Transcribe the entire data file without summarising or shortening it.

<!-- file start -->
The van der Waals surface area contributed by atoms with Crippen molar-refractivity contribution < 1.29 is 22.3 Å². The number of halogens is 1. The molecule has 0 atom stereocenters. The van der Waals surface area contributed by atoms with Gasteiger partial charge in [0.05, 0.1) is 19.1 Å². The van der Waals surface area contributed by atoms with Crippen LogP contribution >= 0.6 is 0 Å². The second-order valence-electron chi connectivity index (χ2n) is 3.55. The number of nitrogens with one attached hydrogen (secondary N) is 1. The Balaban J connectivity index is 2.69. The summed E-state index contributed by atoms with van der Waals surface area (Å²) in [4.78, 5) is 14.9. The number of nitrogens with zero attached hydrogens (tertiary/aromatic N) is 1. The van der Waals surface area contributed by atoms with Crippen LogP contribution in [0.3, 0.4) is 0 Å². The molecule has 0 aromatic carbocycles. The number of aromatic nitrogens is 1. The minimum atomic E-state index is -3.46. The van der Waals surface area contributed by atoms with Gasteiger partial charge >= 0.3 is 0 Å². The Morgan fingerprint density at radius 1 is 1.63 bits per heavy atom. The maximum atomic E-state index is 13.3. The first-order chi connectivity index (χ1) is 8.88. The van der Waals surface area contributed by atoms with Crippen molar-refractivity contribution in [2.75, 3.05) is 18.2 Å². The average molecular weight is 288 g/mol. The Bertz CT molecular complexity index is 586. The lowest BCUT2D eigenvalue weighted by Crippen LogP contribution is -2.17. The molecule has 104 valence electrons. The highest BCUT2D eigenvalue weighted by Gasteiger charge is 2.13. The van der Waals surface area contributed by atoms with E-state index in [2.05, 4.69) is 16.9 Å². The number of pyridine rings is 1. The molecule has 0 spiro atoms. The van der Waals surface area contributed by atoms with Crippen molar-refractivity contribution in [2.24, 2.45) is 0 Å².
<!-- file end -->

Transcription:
The van der Waals surface area contributed by atoms with Crippen molar-refractivity contribution < 1.29 is 22.3 Å². The number of halogens is 1. The molecule has 0 atom stereocenters. The van der Waals surface area contributed by atoms with Gasteiger partial charge in [0.05, 0.1) is 19.1 Å². The van der Waals surface area contributed by atoms with Crippen LogP contribution >= 0.6 is 0 Å². The second-order valence-electron chi connectivity index (χ2n) is 3.55. The number of nitrogens with one attached hydrogen (secondary N) is 1. The Balaban J connectivity index is 2.69. The summed E-state index contributed by atoms with van der Waals surface area (Å²) in [4.78, 5) is 14.9. The number of nitrogens with zero attached hydrogens (tertiary/aromatic N) is 1. The van der Waals surface area contributed by atoms with Crippen LogP contribution in [0.3, 0.4) is 0 Å². The molecule has 0 aromatic carbocycles. The number of aromatic nitrogens is 1. The minimum atomic E-state index is -3.46. The van der Waals surface area contributed by atoms with Gasteiger partial charge >= 0.3 is 0 Å². The Morgan fingerprint density at radius 1 is 1.63 bits per heavy atom. The maximum atomic E-state index is 13.3. The first-order chi connectivity index (χ1) is 8.88. The van der Waals surface area contributed by atoms with Crippen molar-refractivity contribution in [2.75, 3.05) is 18.2 Å². The average molecular weight is 288 g/mol. The Bertz CT molecular complexity index is 586. The lowest BCUT2D eigenvalue weighted by Crippen LogP contribution is -2.17. The molecule has 104 valence electrons. The highest BCUT2D eigenvalue weighted by Gasteiger charge is 2.13. The van der Waals surface area contributed by atoms with E-state index in [2.05, 4.69) is 16.9 Å². The number of pyridine rings is 1. The molecule has 0 spiro atoms. The van der Waals surface area contributed by atoms with Crippen molar-refractivity contribution in [2.24, 2.45) is 0 Å².